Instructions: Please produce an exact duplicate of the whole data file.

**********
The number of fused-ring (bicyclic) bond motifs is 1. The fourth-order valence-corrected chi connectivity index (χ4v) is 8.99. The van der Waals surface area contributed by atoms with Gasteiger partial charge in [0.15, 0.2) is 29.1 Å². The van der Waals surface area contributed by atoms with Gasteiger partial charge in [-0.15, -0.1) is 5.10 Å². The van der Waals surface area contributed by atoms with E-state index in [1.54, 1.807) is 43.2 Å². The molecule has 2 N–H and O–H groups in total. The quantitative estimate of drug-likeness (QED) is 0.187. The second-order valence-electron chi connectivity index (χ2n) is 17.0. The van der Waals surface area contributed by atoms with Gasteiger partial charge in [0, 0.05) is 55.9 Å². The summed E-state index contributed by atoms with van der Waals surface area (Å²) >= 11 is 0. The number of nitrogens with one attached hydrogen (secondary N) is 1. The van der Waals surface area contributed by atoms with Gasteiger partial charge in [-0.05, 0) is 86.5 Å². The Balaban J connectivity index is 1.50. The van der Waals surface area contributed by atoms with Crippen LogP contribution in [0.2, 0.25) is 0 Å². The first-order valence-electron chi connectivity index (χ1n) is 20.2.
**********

The number of fused-ring (bicyclic) bond motifs is 1. The fourth-order valence-corrected chi connectivity index (χ4v) is 8.99. The van der Waals surface area contributed by atoms with Gasteiger partial charge in [0.15, 0.2) is 29.1 Å². The van der Waals surface area contributed by atoms with Gasteiger partial charge in [-0.15, -0.1) is 5.10 Å². The van der Waals surface area contributed by atoms with E-state index in [1.54, 1.807) is 43.2 Å². The molecule has 2 N–H and O–H groups in total. The quantitative estimate of drug-likeness (QED) is 0.187. The second-order valence-electron chi connectivity index (χ2n) is 17.0. The van der Waals surface area contributed by atoms with Gasteiger partial charge in [0, 0.05) is 55.9 Å². The summed E-state index contributed by atoms with van der Waals surface area (Å²) >= 11 is 0. The number of nitrogens with one attached hydrogen (secondary N) is 1. The van der Waals surface area contributed by atoms with Gasteiger partial charge in [-0.05, 0) is 86.5 Å². The Balaban J connectivity index is 1.50. The van der Waals surface area contributed by atoms with Crippen LogP contribution in [0.2, 0.25) is 0 Å². The first-order valence-electron chi connectivity index (χ1n) is 20.2.